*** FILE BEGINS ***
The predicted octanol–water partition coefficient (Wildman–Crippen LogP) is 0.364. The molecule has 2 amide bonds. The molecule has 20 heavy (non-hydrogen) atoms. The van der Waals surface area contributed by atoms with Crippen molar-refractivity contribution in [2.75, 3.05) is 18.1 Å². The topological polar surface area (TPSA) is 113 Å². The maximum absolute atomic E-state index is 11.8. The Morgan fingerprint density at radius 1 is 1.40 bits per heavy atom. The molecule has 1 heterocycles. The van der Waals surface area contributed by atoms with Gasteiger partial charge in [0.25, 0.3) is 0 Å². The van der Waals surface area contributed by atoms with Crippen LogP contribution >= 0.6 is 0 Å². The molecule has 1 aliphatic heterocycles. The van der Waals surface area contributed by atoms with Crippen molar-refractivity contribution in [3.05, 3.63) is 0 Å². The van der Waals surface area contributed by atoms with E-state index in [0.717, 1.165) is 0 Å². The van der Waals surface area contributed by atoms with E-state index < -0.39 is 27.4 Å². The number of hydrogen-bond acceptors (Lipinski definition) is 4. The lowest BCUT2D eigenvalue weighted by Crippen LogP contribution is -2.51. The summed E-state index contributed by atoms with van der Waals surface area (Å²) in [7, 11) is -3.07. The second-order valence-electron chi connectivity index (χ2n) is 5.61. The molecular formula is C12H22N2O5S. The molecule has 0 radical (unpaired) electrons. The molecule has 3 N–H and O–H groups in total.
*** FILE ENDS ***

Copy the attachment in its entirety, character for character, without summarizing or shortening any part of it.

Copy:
The predicted octanol–water partition coefficient (Wildman–Crippen LogP) is 0.364. The molecule has 2 amide bonds. The molecule has 20 heavy (non-hydrogen) atoms. The van der Waals surface area contributed by atoms with Crippen molar-refractivity contribution in [2.75, 3.05) is 18.1 Å². The topological polar surface area (TPSA) is 113 Å². The maximum absolute atomic E-state index is 11.8. The Morgan fingerprint density at radius 1 is 1.40 bits per heavy atom. The molecule has 1 heterocycles. The van der Waals surface area contributed by atoms with Gasteiger partial charge in [0.25, 0.3) is 0 Å². The van der Waals surface area contributed by atoms with Crippen LogP contribution >= 0.6 is 0 Å². The molecule has 1 aliphatic heterocycles. The van der Waals surface area contributed by atoms with Crippen molar-refractivity contribution in [3.05, 3.63) is 0 Å². The van der Waals surface area contributed by atoms with E-state index in [0.717, 1.165) is 0 Å². The van der Waals surface area contributed by atoms with E-state index < -0.39 is 27.4 Å². The number of hydrogen-bond acceptors (Lipinski definition) is 4. The lowest BCUT2D eigenvalue weighted by Crippen LogP contribution is -2.51. The summed E-state index contributed by atoms with van der Waals surface area (Å²) in [7, 11) is -3.07. The second-order valence-electron chi connectivity index (χ2n) is 5.61. The molecular formula is C12H22N2O5S. The molecule has 0 radical (unpaired) electrons. The molecule has 3 N–H and O–H groups in total.